COLUMBIA, South Carolina (CNN) -- One year to Election Day, and the struggling Republican Party is looking for much more than a new leader.
The battle for the GOP presidential nomination is, in part, a fight to define the post-Bush party.
"It takes time to damage a brand," says South Carolina's Republican governor, Mark Sanford. "It takes even longer to rebuild it."
Sanford is a low-taxes, low-spending type who believes the GOP has lost its credibility as the party of fiscal conservatism.
"The Republican Party, I think, has really been hurt with regard to its brand on the degree to which it will walk the walk on government spending and government taxes," Sanford told CNN in a recent interview at his State Capital office in Columbia.
Others, though, see a threat to the party's brand as the home of social conservatives at risk as well, in part because of what they view as "lip service" by the Bush White House and other leaders in Washington, and, in part, because of the continued strength of Rudy Giuliani in the GOP nomination race.
"I see more anger, more frustration, more of a sense of betrayal by the leaders of the Republican Party in Washington now than I have in the 45 years I have been involved at the national level," veteran conservative activist Richard Viguerie said.
Republican pollster Whit Ayres puts it this way: "There's a lof of soul searching going on -- there was a lot of discouragement over the 2006 results."
Whatever the reason, the brand is clearly in decline.
Just four in 10 Americans have a favorable view of the Republican Party, according to Pew Research center data, down from nearly seven in 10 just after the 1994 elections that swept the GOP to control of Congress.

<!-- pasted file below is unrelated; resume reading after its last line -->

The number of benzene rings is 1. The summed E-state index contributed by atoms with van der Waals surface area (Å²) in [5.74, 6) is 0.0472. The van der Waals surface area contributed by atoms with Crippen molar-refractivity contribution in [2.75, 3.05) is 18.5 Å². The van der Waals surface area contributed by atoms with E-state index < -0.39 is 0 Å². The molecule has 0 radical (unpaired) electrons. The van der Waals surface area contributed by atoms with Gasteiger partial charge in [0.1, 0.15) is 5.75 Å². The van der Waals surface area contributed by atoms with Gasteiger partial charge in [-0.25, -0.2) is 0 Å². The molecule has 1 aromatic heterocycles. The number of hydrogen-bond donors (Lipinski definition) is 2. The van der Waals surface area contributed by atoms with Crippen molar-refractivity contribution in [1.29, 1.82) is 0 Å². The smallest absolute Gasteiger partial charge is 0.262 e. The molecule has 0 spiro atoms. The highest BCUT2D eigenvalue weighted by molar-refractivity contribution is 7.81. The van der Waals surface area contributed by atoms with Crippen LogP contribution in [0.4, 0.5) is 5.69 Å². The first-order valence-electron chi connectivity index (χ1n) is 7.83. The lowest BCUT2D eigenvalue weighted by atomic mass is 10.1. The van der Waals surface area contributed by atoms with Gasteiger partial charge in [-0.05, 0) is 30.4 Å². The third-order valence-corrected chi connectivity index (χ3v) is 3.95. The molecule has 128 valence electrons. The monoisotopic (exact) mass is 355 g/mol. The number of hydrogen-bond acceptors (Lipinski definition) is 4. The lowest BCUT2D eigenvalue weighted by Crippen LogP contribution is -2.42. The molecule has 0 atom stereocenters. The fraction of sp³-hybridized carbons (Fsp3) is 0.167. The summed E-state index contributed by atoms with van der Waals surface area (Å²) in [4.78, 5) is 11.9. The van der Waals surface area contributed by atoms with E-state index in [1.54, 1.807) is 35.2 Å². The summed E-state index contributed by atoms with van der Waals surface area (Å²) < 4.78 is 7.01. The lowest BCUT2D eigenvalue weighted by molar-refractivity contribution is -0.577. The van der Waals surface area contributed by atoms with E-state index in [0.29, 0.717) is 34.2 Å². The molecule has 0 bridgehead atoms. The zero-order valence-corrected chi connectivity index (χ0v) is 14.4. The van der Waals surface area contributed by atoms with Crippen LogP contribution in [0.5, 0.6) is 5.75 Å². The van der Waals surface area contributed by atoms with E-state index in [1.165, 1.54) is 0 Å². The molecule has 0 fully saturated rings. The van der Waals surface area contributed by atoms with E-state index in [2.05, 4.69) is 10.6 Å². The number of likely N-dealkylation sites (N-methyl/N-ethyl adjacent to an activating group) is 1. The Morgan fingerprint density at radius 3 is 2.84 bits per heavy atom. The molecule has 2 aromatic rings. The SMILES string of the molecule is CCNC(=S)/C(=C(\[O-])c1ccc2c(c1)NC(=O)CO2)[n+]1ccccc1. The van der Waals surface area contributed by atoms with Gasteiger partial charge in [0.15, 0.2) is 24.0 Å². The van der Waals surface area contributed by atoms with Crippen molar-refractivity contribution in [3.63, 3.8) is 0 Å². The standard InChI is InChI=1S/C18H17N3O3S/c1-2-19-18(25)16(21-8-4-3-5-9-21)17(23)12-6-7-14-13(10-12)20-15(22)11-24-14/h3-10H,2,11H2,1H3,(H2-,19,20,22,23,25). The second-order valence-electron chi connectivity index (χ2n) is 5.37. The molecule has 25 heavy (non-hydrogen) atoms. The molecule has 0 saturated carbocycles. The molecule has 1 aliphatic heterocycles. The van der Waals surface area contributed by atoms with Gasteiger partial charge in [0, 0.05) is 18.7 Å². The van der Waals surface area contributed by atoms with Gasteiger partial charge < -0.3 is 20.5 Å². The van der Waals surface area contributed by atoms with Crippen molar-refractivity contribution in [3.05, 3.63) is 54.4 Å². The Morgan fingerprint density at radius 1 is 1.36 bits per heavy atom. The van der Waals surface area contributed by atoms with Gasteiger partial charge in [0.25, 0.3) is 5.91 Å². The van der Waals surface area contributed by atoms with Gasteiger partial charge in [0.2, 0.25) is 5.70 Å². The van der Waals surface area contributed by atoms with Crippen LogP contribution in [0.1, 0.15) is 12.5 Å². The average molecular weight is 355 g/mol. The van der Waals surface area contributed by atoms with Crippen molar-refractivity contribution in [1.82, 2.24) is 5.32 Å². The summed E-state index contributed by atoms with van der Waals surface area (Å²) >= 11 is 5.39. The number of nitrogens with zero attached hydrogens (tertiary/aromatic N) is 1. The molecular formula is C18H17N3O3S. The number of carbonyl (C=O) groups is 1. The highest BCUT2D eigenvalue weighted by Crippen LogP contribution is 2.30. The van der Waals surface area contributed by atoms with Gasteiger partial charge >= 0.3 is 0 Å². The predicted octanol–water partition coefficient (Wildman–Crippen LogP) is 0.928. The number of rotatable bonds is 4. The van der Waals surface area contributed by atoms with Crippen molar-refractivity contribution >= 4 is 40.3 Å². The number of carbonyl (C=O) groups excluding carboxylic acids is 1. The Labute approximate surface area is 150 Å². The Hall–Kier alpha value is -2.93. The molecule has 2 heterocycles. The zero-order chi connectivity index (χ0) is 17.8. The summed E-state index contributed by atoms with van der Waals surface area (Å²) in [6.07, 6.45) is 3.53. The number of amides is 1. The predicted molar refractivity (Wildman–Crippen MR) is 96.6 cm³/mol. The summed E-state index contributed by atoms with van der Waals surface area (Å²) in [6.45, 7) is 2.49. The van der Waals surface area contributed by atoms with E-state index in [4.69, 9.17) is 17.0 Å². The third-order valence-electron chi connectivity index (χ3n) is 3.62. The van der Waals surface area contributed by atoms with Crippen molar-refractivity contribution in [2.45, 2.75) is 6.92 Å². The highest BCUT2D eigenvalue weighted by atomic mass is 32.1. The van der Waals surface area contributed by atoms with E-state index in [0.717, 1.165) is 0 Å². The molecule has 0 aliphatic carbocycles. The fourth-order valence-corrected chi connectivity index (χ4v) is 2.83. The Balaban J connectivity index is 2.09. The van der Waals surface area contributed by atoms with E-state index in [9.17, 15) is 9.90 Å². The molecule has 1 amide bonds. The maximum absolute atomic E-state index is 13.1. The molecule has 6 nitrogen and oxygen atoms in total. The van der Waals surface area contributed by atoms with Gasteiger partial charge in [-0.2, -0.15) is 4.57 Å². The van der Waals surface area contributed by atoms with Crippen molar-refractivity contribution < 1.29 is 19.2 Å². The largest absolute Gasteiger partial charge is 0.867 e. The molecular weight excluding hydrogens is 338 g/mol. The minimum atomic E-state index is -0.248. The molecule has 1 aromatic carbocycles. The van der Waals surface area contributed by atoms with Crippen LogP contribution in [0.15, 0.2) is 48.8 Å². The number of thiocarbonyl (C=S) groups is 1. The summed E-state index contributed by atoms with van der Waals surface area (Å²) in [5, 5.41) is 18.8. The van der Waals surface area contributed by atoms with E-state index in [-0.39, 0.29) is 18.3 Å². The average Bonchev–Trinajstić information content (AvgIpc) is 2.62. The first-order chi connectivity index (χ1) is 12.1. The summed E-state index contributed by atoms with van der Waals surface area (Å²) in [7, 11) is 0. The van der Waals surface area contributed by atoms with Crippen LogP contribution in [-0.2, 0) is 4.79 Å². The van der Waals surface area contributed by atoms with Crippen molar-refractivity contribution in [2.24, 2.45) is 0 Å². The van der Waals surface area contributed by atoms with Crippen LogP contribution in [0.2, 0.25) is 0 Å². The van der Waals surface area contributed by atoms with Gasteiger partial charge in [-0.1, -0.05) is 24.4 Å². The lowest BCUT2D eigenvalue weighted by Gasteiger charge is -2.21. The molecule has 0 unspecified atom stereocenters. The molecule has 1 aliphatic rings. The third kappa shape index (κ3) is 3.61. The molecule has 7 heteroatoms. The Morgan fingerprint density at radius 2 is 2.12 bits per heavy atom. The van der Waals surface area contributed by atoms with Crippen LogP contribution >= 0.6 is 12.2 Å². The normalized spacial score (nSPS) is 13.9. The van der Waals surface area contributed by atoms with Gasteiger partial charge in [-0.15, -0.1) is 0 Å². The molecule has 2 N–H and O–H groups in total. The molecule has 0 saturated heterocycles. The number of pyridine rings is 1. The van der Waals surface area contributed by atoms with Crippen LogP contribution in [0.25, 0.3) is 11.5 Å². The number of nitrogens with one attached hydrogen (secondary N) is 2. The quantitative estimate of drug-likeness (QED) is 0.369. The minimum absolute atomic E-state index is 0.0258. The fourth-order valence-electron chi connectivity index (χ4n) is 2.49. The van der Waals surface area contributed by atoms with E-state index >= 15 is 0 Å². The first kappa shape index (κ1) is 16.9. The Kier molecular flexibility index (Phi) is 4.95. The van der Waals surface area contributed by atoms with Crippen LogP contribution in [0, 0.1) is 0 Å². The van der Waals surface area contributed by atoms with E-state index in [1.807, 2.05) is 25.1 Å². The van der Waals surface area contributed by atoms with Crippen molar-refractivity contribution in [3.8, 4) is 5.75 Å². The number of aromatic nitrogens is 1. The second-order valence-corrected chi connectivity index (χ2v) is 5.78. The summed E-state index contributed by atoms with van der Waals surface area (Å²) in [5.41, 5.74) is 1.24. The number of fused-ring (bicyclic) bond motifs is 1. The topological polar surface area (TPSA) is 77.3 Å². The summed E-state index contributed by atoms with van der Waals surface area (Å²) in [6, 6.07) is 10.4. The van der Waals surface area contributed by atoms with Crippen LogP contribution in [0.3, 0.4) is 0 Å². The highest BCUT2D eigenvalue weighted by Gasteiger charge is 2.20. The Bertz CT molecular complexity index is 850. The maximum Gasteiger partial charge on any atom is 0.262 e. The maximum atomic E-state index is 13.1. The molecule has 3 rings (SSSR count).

Also, just 25 percent of Americans identify themselves as Republicans. By comparison, 33 percent identify themselves as Democrats. When independents are pushed to pick a party, the Republican number climbs to 36 percent, but the Democratic number increases to 50 percent -- the largest gap between the parties in 20 years of Pew Center research.
"It is the war. I think it is views about how Bush is running the country and discontent with the status quo," said Pew Center director Andrew Kohut.
The decline is particularly stunning given that the GOP scored historic gains in the first midterm elections of the Bush presidency, and that the goal of Mr. Bush and longtime political adviser Karl Rove was to build a lasting Republican majority.
"He's not the only one to blame," Gov. Sanford said of the president's part in the decline of the GOP brand. "I certainly don't want to suggest that. [But] as much as the presidency, if your party is in power, is the titular head of the Republican Party -- certainly some of the buck stops there."
Whether picking a new leader will by itself bring progress in healing the GOP wounds is in some dispute because of the nature of the primary campaign so far.
"The real challenge for the Republican Party is figuring out how to keep the base happy while at the same time reaching out to the independents who voted Democratic in 2006," said Republican polster Ayres.
At the moment, though, the Republican nominating fight is largely a debate over which candidate is the true conservative -- a contest for the support of the restive conservative base at the expense, at least for now, of any focused courting of independent voters.
Michael Gerson, the former top Bush speechwriter, noted that both Bill Clinton in 1992 and George W. Bush, challenged their party's orthodoxy while seeking the presidential nomination.
In Clinton's case it was with calls for welfare reform and an abandonment of liberal positions on taxes; Mr. Bush struck the theme of "compassionate conservatism" and said some in his party were too quick to dismiss any government role in issues like education.
Asked to assess this year's Republican nomination battle, and its role in the effort to rebuild the GOP brand, Gerson said: "There's something not just uninteresting about it but also something destructive about it." E-mail to a friend